I have seen many website owners struggle with getting their websites running over HTTPS after installing SSL, and there have always been regular questions on this topic in the WordPress groups and forums. The suggested solutions being offered are often kludges which can cause other problems further down the line, which have dramatically increased since browsers have started to report non-encrypted websites as “not secure”
Google’s Chrome Browser is now listing all unencrypted sites as explicitly “not secure,” beginning with July’s release of Chrome 68. The change applies equally to all HTTP sites, which will now display a “Not Secure” image in the address bar. HTTPS-enabled sites are unaffected by the change.
First announced in February, Chrome’s design shift is the latest move in a multipronged push by Google for more encryption on the web. Login sites have displayed similar “not secure” warnings since 2016, with gradually escalating alarms for expired certificates. Google has also subtly boosted HTTPS-enabled sites in search rankings since 2014, a significant incentive for webmasters to adopt the protection.
In a blog post announcing the change, Google described it as “a milestone for Chrome security.”
If you are currently using CloudFlare, then you can handle the SSL requirements from here.
Note that using CloudFlare may also stop you from generating and renewing SSL certificates form your hosting control panel, particularly the free letsEncrypt cert.
Go into the CRYPTO section, and be sure to click on the HELP links which explain more about each setting.
If your only reason for using SSL is to get rid of the “not secure” message in the browser, then use the Flexible SSL option. This simply encrypts the connection between the visitor and Cloudflare. But the proxied connection between Cloudflare and your website will still be over HTTP.
If you run an e-commerce store or run any kind of site where you collect sensitive client data and need to be PCI compliant, then you should probably use the FULL SSL option so that data is encrypted between Cloudflare and your site as well.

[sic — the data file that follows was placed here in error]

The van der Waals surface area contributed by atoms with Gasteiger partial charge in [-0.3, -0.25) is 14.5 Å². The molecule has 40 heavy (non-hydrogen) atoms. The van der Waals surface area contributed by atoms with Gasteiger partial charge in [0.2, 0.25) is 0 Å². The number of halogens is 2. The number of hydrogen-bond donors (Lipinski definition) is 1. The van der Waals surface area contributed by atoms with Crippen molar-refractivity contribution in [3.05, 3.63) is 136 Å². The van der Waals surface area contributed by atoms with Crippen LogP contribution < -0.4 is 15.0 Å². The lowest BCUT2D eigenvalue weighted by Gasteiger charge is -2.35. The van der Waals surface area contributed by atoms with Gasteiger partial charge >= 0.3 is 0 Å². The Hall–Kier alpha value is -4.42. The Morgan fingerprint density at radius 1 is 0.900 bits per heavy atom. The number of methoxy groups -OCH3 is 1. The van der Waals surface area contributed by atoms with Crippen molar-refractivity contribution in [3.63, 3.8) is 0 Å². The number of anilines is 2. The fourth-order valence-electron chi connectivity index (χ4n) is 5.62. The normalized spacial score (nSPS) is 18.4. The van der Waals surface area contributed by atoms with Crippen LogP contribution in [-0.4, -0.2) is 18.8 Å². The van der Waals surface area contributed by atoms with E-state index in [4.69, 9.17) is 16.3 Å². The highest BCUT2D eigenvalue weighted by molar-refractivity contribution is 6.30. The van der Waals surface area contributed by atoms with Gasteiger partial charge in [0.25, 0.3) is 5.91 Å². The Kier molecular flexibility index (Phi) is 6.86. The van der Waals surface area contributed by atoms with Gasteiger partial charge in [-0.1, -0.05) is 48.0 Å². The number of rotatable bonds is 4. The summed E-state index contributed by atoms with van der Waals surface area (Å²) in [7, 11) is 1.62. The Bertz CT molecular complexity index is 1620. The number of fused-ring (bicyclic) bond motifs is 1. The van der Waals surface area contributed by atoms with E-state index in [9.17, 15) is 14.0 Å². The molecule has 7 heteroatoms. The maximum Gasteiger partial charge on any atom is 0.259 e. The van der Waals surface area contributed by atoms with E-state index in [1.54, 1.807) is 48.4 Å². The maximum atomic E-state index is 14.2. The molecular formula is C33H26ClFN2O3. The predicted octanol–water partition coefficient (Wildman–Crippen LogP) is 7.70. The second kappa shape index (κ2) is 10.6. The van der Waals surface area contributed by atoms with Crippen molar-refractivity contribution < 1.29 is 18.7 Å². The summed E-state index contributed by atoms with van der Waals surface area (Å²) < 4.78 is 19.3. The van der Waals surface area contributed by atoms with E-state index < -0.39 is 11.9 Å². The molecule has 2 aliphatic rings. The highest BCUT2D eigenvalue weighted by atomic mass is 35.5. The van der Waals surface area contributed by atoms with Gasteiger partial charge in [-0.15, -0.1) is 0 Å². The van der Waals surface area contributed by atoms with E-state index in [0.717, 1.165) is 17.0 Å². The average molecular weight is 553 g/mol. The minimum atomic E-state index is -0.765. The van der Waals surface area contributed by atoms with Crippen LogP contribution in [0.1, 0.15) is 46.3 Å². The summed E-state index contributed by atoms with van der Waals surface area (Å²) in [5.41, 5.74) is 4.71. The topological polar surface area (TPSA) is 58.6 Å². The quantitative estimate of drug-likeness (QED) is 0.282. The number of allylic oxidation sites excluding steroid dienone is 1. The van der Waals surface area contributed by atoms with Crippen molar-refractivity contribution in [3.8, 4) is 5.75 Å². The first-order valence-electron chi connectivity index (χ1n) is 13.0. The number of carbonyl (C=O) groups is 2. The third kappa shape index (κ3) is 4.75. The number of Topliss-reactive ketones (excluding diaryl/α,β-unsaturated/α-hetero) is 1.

If you need to use the FULL SSL option as mentioned above, then you can generate an origin certificate from here, and then upload it to your website via your hosting control panel.
Note that your visitors will never see this certificate unless you disable Cloudflare or enable bypass mode.
Always use HTTPS
Enable this if you do not want your site to be accessible via HTTP.
If you have sections of your site which need to be reachable via http for some reason
Automatic HTTPS Rewrites
Often there are links to external resources which are using http, this will caused a mixed content error and result in the “not secure” message. Enable this to fix that issue.
Search & Replace
A common solution that a lot of people use is a plugin called “Really Simple SSL”. What this actually does is create rewrite rules to redirect all http requests to https.
While this will get the job done, it is rather like permanently redirecting your mail after you move house rather than contacting your bank, cable company etc and giving them your new address.
This can be done with the better search and replace plugin.
Once installed, you just tell it what to search and replace, and what tables to run against, which will primarily be the “posts” tables.
Once this is done, you should no longer have any mixed content issues.
Change Site URL
If you have SSL installed on your site, you need to update your websites default URL to HTTPS under the general settings.
Only do this if you actually have an SSL installed on the site through your hosting control panel.
If you are using Cloudflare flexible SSL, then it will be connecting to your site over HTTP, so DO NOT make this change.
If you are using Cloudflare FULL SSL, then DO make this change.
Finally, if you still have any issues, make sure that you clear any caching plugins you have in place, as well as your browser cache.